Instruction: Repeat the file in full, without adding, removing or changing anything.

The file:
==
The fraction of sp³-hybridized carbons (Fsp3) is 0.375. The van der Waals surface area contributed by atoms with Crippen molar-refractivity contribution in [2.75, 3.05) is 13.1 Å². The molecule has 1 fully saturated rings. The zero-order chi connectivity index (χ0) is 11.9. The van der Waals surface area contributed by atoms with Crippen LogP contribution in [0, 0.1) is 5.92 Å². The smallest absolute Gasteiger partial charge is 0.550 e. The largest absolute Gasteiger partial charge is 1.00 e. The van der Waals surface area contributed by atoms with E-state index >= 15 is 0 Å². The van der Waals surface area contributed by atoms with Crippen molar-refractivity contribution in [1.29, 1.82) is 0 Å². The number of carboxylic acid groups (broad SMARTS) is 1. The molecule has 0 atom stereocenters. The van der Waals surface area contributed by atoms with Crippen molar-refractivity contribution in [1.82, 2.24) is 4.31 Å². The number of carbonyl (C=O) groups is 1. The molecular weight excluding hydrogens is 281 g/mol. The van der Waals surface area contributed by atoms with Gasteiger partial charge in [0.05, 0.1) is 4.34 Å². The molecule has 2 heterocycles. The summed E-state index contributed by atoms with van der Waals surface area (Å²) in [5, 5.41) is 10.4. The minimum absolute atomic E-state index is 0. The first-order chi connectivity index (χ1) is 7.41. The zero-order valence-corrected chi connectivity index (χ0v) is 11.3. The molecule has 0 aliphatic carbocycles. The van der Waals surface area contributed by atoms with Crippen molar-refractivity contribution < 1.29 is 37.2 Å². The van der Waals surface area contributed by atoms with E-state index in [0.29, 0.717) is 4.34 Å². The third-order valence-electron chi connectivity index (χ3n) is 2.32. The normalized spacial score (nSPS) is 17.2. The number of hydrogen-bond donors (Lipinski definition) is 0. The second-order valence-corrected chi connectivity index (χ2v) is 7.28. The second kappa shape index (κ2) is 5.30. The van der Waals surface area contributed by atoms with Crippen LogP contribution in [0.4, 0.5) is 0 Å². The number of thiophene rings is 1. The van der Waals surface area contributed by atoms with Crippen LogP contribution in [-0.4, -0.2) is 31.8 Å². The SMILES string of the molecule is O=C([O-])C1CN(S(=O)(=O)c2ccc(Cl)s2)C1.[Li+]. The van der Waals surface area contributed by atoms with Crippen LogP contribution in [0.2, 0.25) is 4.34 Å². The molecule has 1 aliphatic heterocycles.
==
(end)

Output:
The fraction of sp³-hybridized carbons (Fsp3) is 0.375. The van der Waals surface area contributed by atoms with Crippen molar-refractivity contribution in [2.75, 3.05) is 13.1 Å². The molecule has 1 fully saturated rings. The zero-order chi connectivity index (χ0) is 11.9. The van der Waals surface area contributed by atoms with Crippen LogP contribution in [0, 0.1) is 5.92 Å². The smallest absolute Gasteiger partial charge is 0.550 e. The largest absolute Gasteiger partial charge is 1.00 e. The van der Waals surface area contributed by atoms with E-state index >= 15 is 0 Å². The van der Waals surface area contributed by atoms with Crippen molar-refractivity contribution in [1.29, 1.82) is 0 Å². The number of carboxylic acid groups (broad SMARTS) is 1. The molecule has 0 atom stereocenters. The van der Waals surface area contributed by atoms with Crippen molar-refractivity contribution in [1.82, 2.24) is 4.31 Å². The number of carbonyl (C=O) groups is 1. The molecular weight excluding hydrogens is 281 g/mol. The van der Waals surface area contributed by atoms with Gasteiger partial charge in [0.05, 0.1) is 4.34 Å². The molecule has 2 heterocycles. The summed E-state index contributed by atoms with van der Waals surface area (Å²) in [5, 5.41) is 10.4. The minimum absolute atomic E-state index is 0. The first-order chi connectivity index (χ1) is 7.41. The zero-order valence-corrected chi connectivity index (χ0v) is 11.3. The molecule has 0 aliphatic carbocycles. The van der Waals surface area contributed by atoms with Crippen molar-refractivity contribution < 1.29 is 37.2 Å². The van der Waals surface area contributed by atoms with E-state index in [0.29, 0.717) is 4.34 Å². The third-order valence-electron chi connectivity index (χ3n) is 2.32. The normalized spacial score (nSPS) is 17.2. The number of hydrogen-bond donors (Lipinski definition) is 0. The second-order valence-corrected chi connectivity index (χ2v) is 7.28. The second kappa shape index (κ2) is 5.30. The van der Waals surface area contributed by atoms with Crippen LogP contribution in [0.4, 0.5) is 0 Å². The number of thiophene rings is 1. The van der Waals surface area contributed by atoms with Crippen LogP contribution in [-0.4, -0.2) is 31.8 Å². The SMILES string of the molecule is O=C([O-])C1CN(S(=O)(=O)c2ccc(Cl)s2)C1.[Li+]. The van der Waals surface area contributed by atoms with Crippen LogP contribution in [0.2, 0.25) is 4.34 Å². The molecule has 1 aliphatic heterocycles.